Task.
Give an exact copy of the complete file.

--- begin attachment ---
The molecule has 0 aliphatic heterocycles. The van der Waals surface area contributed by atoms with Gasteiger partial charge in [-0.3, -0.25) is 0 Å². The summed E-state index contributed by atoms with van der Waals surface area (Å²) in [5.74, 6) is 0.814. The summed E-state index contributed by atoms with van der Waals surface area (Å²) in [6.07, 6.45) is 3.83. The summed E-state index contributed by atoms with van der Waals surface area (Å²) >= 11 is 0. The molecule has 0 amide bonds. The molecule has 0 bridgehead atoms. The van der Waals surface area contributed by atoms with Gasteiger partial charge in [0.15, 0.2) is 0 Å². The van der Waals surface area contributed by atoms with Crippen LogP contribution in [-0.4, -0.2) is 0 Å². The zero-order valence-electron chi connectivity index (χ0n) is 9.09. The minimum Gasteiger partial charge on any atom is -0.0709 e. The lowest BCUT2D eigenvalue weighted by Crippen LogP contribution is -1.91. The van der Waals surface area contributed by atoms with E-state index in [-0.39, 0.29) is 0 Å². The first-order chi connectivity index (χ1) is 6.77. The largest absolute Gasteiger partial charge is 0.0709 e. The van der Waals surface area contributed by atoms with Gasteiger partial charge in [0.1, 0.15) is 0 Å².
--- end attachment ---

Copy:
The molecule has 0 aliphatic heterocycles. The van der Waals surface area contributed by atoms with Gasteiger partial charge in [-0.3, -0.25) is 0 Å². The summed E-state index contributed by atoms with van der Waals surface area (Å²) in [5.74, 6) is 0.814. The summed E-state index contributed by atoms with van der Waals surface area (Å²) in [6.07, 6.45) is 3.83. The summed E-state index contributed by atoms with van der Waals surface area (Å²) >= 11 is 0. The molecule has 0 amide bonds. The molecule has 0 bridgehead atoms. The van der Waals surface area contributed by atoms with Gasteiger partial charge in [0.15, 0.2) is 0 Å². The van der Waals surface area contributed by atoms with Crippen LogP contribution in [-0.4, -0.2) is 0 Å². The zero-order valence-electron chi connectivity index (χ0n) is 9.09. The minimum Gasteiger partial charge on any atom is -0.0709 e. The lowest BCUT2D eigenvalue weighted by Crippen LogP contribution is -1.91. The van der Waals surface area contributed by atoms with E-state index in [-0.39, 0.29) is 0 Å². The first-order chi connectivity index (χ1) is 6.77. The largest absolute Gasteiger partial charge is 0.0709 e. The van der Waals surface area contributed by atoms with Gasteiger partial charge in [0.1, 0.15) is 0 Å².